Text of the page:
Sudan holds up OVL oil field licence extension
Sudan is holding up extension of licence to ONGC Videsh over an oil field as the government seeks higher royalties, tax and profit petroleum even as it delays paying nearly USD 300 million in oil dues.
The licence for Block 2B expired last week and an automatic 5-year extension is available, but Sudan, whose revenues have been hit with a drop in oil prices, wants higher taxes and royalties before it agrees to the same, officials said.
OVL, the overseas arm of the state-owned Oil and Natural Gas Corporation (ONGC), in 2003 had bought a 25 per cent stake in Greater Nile Oil Project (GNOP) comprising Block 1, 2 and 4 in the undivided Sudan. It lies in the prolific Muglad basin, about 780 kms in the South-West of Khartoum, the capital of Sudan.
The project produces about 50,000 barrels of oil per day.
Upon secession of South Sudan from Sudan in July 2011, the contract areas of blocks 1, 2 and 4, spread over both areas, were split with a major share of production and reserves now situated in South Sudan.
Blocks 2A, 2B and 4N are in Sudan, and blocks 1A, 1B as well as 4S are in South Sudan.
Block 2B produces 50,000 bpd of oil while Block 4 is in the exploration phase.
The official said OVL and its partners China National Petroleum Company (40 per cent stake), Petronas of Malaysia (30 per cent) and Sudapet (5 per cent) want a 5-15 year extension, but Sudan is yet to agree.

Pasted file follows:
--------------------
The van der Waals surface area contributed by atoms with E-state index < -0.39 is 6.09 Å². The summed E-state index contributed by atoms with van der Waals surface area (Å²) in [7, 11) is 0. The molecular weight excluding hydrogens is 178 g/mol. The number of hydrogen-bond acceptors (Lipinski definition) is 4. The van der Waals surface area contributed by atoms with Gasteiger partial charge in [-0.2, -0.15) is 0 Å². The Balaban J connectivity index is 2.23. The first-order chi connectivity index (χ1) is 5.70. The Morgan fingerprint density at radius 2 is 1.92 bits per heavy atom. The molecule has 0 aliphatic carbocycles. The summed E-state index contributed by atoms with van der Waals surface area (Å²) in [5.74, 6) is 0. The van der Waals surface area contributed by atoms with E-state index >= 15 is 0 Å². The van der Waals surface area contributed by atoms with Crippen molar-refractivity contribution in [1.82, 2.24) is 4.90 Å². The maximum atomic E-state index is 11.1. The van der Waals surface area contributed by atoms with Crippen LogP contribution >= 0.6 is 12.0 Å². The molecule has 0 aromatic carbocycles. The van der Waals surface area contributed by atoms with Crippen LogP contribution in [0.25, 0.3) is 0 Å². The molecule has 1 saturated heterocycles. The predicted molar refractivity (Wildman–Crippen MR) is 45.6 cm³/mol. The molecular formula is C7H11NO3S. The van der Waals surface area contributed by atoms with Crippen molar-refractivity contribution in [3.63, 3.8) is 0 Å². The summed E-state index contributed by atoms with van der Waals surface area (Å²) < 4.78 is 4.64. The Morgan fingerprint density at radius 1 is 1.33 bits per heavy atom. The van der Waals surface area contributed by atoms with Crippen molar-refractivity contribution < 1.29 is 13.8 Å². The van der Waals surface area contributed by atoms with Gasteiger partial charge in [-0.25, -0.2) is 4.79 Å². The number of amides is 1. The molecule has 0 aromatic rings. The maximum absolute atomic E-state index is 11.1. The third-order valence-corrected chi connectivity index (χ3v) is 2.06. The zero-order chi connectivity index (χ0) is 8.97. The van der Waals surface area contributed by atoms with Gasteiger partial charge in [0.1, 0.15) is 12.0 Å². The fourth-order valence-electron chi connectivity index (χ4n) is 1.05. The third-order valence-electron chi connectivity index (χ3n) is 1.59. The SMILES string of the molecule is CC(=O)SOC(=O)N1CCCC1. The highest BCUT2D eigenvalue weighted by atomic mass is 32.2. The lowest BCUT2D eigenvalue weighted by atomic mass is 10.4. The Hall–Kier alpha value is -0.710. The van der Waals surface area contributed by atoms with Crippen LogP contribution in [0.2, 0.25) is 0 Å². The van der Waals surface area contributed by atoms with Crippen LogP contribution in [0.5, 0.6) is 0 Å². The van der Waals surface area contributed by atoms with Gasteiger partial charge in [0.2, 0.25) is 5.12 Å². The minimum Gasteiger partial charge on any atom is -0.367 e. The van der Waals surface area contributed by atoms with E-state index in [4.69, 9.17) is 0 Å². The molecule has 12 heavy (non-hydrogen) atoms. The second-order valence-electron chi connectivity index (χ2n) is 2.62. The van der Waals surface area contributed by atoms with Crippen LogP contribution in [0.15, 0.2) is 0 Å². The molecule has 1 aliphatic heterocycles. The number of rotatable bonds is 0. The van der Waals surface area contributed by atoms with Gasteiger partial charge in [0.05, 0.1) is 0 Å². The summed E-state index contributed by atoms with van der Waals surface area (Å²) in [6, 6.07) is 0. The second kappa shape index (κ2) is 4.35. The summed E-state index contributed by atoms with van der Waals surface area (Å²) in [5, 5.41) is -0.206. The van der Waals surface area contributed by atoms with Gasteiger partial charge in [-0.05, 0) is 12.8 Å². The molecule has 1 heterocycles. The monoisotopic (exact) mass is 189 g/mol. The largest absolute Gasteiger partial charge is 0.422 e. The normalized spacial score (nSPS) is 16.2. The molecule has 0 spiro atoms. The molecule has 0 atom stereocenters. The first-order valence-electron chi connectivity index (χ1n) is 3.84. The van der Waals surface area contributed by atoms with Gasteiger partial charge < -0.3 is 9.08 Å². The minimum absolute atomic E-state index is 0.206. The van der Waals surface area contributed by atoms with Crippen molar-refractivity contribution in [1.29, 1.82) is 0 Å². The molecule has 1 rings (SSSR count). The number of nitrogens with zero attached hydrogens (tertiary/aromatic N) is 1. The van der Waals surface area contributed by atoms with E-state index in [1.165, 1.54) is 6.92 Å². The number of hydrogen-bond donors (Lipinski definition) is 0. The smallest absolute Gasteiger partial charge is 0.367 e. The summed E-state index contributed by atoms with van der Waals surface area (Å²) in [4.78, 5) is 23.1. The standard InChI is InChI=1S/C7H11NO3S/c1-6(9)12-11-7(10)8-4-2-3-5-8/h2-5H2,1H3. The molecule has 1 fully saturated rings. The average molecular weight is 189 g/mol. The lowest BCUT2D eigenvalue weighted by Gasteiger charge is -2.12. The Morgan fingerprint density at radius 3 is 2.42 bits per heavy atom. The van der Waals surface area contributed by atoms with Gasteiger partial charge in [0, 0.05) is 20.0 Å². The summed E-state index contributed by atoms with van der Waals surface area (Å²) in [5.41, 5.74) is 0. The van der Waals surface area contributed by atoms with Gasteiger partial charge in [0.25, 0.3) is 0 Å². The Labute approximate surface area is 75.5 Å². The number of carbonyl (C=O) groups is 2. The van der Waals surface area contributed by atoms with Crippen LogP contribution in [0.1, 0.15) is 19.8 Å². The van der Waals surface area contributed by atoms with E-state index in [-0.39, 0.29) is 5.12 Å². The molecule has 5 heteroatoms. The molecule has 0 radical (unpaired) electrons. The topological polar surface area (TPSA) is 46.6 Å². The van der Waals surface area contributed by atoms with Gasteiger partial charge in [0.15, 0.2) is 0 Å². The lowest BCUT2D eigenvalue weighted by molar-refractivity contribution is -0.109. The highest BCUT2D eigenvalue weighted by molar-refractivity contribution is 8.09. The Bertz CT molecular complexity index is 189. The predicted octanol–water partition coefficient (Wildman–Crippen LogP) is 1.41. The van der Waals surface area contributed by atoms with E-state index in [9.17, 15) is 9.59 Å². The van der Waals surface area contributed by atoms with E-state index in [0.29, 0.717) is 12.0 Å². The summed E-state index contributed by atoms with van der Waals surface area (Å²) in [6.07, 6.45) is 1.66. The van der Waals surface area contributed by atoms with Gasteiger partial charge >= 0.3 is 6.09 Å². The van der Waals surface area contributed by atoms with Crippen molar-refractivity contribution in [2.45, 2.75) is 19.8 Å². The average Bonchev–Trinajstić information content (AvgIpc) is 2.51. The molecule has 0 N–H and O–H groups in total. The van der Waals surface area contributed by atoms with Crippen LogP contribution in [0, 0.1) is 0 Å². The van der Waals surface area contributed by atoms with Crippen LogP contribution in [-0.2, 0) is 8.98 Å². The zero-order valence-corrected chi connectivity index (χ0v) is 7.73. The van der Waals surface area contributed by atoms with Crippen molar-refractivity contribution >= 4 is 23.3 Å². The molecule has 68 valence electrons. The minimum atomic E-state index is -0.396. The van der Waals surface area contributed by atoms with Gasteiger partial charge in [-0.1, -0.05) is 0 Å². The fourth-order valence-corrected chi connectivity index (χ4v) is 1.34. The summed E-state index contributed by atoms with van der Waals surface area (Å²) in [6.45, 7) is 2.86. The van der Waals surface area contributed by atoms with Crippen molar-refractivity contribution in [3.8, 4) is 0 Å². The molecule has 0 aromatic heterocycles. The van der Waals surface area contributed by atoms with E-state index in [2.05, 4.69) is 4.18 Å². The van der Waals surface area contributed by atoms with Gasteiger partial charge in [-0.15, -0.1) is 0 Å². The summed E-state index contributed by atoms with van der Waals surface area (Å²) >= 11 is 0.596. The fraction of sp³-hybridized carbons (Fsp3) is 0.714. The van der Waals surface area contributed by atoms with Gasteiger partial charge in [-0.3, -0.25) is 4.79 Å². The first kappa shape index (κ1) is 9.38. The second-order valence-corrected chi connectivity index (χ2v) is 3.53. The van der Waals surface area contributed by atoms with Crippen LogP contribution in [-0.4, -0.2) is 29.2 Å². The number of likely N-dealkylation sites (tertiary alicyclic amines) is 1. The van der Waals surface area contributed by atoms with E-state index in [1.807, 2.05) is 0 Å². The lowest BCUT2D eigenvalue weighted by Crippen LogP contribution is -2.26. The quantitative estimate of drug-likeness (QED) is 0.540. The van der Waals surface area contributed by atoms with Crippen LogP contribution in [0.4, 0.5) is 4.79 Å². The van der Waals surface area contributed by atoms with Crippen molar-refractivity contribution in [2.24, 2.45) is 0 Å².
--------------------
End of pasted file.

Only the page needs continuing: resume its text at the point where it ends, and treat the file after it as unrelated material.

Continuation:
Sudan has not paid OVL for the oil from GNOP it consumed.
Post secession, as the Sudanese government’s share of total production in Sudan was not sufficient to meet requirements of local refineries, foreign firms were asked to sell their share of crude oil to it.
However, the payment of dues on account of crude oil purchased by the Sudanese government has not been received, he said, adding that OVL’s share of the outstanding dues is about USD 300 million.
The crude oil produced from oil field of GNOP is transported through a 1,504-km pipeline to Port Sudan on the Red Sea.
OVL, along with state-owned Oil India, had constructed and financed a 741-km multi-product pipeline from Khartoum refinery to Port Sudan for USD 194 million. OVL’s share of project cost was 90 per cent while the rest was borne by OIL.